Go Baby Go: Mercer Engineering Scholars build power cars for disabled children


Image: Mercer University Press

In December of 2016, some of the Mercer Engineering Scholars customized power wheel racing cars for pediatric patients that struggle to socialize because of physical disabilities.

Kyle Ulversoy, Contributing Writer

In December of 2016, some of the Mercer Engineering Scholars customized power wheel racing cars for pediatric patients that struggle to socialize because of physical disabilities. These cars would allow the students to ride around with other children their age. We hosted an event, Go Baby Go, for about 11 kids ages 4-11.

The children were selected through an interview process, and on build day, each car was modified to fit an individual need. Physical therapists also attended the event.

Prior to the event, the sophomore and senior Engineering Scholars met about 3 times, planning and customizing. This collaboration prior to the event really helped in building a team spirit between the faculty and students, so that by build day, we were ready to work with each other effectively and efficiently for the good of the children.

Ferrari cars were used, and we spent a lot of our time learning how the cars are usually put together, understanding the design of the cars and figuring out how we’re going to modify them to best suit the children. Before we begin designing these new and improved cars, we took the cars apart to reroute the wires for a safer use. There was also safety pipes and harnesses built into the mini vehicles. We made sure to add the harnesses securely and in a way that the fasteners would not irritate the children while they drove.

There was one student, Olivia, who was born without upper limbs. The steering wheel was modified so that she could properly use her feet to turn the wheel.

The professors that I was involved with were Environmental Engineering Professor Phil McCreanor, who led the event and oversees the engineering scholars program, Arash Afshar, a mechanical engineering professor and Pablo Biswas, an industrial engineering professor. McCreanor was available to everyone for the entire process, guiding us in the building process and offering simple solutions to problems frequently encountered by the building teams. I worked with Afshar during the preparation process to prep the cars for the build day.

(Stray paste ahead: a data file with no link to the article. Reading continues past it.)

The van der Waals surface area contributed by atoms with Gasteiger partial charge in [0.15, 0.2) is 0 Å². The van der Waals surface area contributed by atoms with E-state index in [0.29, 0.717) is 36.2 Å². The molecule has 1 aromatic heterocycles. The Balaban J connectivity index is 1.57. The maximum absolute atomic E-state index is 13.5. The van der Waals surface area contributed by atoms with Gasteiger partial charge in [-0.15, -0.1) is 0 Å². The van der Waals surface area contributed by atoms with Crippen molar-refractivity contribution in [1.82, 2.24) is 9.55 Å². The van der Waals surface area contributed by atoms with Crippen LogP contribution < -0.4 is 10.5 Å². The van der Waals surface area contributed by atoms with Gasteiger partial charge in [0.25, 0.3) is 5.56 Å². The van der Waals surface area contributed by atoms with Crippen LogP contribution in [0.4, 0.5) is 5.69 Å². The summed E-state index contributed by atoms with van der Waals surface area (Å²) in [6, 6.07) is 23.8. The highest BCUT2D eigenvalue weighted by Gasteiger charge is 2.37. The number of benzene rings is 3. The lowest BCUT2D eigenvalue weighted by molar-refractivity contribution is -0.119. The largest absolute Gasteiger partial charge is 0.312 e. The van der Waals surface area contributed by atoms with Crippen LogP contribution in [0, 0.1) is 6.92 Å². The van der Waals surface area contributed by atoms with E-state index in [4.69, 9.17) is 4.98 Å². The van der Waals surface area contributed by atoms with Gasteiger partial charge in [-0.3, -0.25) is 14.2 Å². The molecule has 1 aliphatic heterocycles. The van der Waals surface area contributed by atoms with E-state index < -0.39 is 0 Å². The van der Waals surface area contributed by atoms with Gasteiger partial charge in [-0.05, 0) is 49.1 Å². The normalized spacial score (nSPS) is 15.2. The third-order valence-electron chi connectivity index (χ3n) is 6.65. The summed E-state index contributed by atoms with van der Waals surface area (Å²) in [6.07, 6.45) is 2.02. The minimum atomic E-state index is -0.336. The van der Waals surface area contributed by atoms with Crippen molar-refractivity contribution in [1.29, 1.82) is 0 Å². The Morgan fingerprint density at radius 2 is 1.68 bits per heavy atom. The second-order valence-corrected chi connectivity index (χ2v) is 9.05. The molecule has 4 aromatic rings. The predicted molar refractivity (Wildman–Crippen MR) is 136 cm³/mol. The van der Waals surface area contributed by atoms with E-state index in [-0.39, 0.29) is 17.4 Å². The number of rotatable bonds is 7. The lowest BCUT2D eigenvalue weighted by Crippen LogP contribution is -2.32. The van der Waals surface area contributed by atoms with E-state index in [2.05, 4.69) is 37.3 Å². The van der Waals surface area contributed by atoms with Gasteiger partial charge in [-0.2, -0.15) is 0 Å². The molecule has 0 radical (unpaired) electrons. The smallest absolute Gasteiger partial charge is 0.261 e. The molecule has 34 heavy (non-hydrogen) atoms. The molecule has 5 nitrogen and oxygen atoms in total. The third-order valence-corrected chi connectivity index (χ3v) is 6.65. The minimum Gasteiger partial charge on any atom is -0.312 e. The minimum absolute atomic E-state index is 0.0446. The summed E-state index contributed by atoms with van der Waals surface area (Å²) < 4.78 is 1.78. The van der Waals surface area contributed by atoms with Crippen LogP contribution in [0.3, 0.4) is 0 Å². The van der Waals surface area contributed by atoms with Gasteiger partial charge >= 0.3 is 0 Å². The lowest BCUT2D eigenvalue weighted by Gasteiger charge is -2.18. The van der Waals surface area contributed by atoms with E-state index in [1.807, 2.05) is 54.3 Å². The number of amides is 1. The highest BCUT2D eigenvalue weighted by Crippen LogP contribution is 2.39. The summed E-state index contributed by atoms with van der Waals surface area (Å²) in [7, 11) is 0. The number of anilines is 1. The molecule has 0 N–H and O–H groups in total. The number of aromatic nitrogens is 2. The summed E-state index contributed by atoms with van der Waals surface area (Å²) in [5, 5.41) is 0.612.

It was fun to get to work alongside the professors whom we had already taken classes with. I was able to interact with the professors on a personal level rather than as a student in the classroom.

This event showed the good that we were capable of doing with our current engineering skillset and what we could accomplish when we worked together. I didn’t realize what kind of impact we were going to make during the preparation process until build day came and all the families arrived.

After meeting the first of the families, I was excited about the kind of work we were about to accomplish. But after completing the first car and watching the child drive away, the effect of what we were doing really sunk in. The child’s face lit up and you could tell this was unlike any other experience they had had in their life so far.

Being a part of that child’s experience was truly rewarding. I could see the direct impact I was having on this child’s life.

A power switch was installed on the back of every car to allow the parents to turn off the car at their discretion. Some cars were even fitted with a handle extending from the back of the car so that the parents could have control over the car while the child was driving. I hope the cars help to improve the child’s social interactions and make it easier for the child to navigate around their household on their own.